- A load-flow and design study indicates there would be no compromise to reliability under normal and contingent conditions.
- An on-site crew confirms the cables in the structure match what the system maps and models show.
Put Technology to Work
Replacing or deenergizing all targeted cable is a long-term program. Con Edison’s engineering team developed new technologies to drive down short-term risk. Structure monitoring is a prime example. The utility has developed a robust underground system of monitors, known as the structure observation system (SOS). To date, crews have installed more than 3600 SOS monitors. Each device serves as an early-warning system, through a suite of sensors that monitor temperature, humidity and combustible-gas levels. The devices also produce infrared images of the cable and connections.
When the latest version of these devices is released, Con Edison will use power-harvesting current transformers to provide connection-free constant power. The constant source of power will enable these monitors to increase their frequency of data sampling and communication.
The SOS platform is designed for simplicity: Mount the box, place the current transformers around a cable, record the serial number and power on the box. Communications are preconfigured for cellular over a private network with encryption. With monitors in a structure, continuous data sampling and an associated trending support system model adjustment and validation as well as planning decisions.
Detection and Mitigation
The detection and mitigation process rely on the acute sensory ability of the monitors and expertise of the utility’s engineers. When a sensor detects heat or gases above a predetermined threshold, the monitor instantly sends the data back to the server.
Con Edison engineers evaluate the condition and decide whether further action is required. They look at other SOS measured parameters and external operations data leading up to the condition in the structure. They determine whether the parameters show a trend that is transient or slow rising, and they look at magnitudes of the measurements. For example, an engineer might see a high ambient temperature or thermal imaging with a high temperature associated with a primary feeder that opened automatically. If the elevated temperature is not the result of an external influence, the engineer schedules a crew to repair the hot-spot condition.
The concept of hot spots is not new to Con Edison. In fact, the utility incorporated hot-spot detection capability into its SOS monitors because of success crews had finding defects with infrared (IR) cameras. A detailed article on the infrared program, written by Con Edison’s Colleen Murach, appeared in the December 2016 issue of T&D World.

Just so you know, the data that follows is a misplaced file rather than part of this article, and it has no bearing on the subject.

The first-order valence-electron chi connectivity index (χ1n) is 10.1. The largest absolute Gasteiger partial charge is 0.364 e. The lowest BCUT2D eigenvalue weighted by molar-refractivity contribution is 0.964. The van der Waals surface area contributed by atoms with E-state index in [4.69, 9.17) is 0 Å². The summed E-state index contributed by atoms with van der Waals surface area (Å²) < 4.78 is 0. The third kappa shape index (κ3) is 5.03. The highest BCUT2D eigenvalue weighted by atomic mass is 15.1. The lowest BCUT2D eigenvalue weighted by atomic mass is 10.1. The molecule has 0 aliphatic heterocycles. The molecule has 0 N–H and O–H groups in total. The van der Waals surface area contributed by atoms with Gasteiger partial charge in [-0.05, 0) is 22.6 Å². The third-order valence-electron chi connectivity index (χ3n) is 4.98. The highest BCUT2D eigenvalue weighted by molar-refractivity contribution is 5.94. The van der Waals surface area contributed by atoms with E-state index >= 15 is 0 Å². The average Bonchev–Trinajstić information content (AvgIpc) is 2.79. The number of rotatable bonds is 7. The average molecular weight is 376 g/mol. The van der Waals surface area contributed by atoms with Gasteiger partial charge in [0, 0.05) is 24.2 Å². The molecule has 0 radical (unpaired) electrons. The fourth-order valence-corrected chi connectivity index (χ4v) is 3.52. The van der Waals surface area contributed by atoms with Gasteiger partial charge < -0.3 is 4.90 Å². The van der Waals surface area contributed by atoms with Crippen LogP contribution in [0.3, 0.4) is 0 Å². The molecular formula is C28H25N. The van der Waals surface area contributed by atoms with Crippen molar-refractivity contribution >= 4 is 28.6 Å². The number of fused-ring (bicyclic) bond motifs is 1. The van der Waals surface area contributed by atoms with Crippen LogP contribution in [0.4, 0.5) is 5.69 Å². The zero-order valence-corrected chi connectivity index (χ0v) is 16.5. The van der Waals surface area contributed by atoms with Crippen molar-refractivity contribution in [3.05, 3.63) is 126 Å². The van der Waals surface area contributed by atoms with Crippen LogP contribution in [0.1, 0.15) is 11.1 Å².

To summarize the article, when crew members arrive at a structure, they scan it with an IR camera and, in some instances, take and transfer IR images of the cables and connections. They also may use ammeters to measure and capture peak currents on the mains and services. Distribution engineering staff studies the data and images to determine whether a problem exists. A problem may not be obvious. For instance, engineers may flag a cable for repair even if the temperature is below rating but significantly out of proportion to the peak amperage or surrounding temperature. In 2018, Con Edison crews mitigated almost 250 hot-spot conditions.
Manhole events in which the cover becomes airborne can pose the greatest risk, particularly in a city with heavy pedestrian activity like New York. One solution Con Edison uses is latching, which keeps the cover connected to the underlying frame when pressure builds in the structure. The utility’s design goal with the latched cover was simplicity. Con Edison wanted it to be easy to install and remove the cover, requiring no special tools. The utility’s engineers worked with cover suppliers, academia, and field crews to model and simulate explosions, develop latching mechanisms and optimize performance.
One latched cover design Con Edison uses enables the cover to lift slightly on all sides in response to pressure in the structure and then settle back into place once the internal and external pressures have equalized. The other latch design on the system enables the cover to lift slightly on one side while remaining hinged on the opposite side. Con Edison has installed 750 latched covers and continues to deploy them.
Con Edison also found reducing the space in structures where combustible gases can accumulate has the potential to eliminate or significantly reduce the energy of an explosion. Utilities in the U.K. have filled underground structures with sand and had positive results. However, sand would be impractical for Con Edison crews.
The engineering team came up with another idea, focused on application and design simplicity. It is the placement of durable bags, or pillows, of perlite — a light-fill material found in potting soil — into structures. These bags, which crews can install and remove with minimal effort, occupy about 50% of the free space. Con Edison has placed bags of perlite in more than 100 underground structures.
Other strategies are evolving. Con Edison currently is reevaluating limiter sizing and usage to clear faults quicker and provide better sectionalizing. The utility also is exploring the use of “smart crabs” to provide loading and operational information to the SOS monitors.
A crab is a point of connection for low-voltage cables. A smart crab transforms this equipment into a point of connection and measurement for current and temperature.
Safeguarding the public and workers while providing power in the nation’s densest urban environment is a great responsibility—one the 14,000 men and women of Con Edison proudly embrace. The utility has deployed a comprehensive strategy on manhole events and is getting results. Emerging technologies promise to bring greater insight into system conditions and performance. Sound engineering will lead to continued improvements and a safer New York.
For more information:
Con Edison | https://coned.com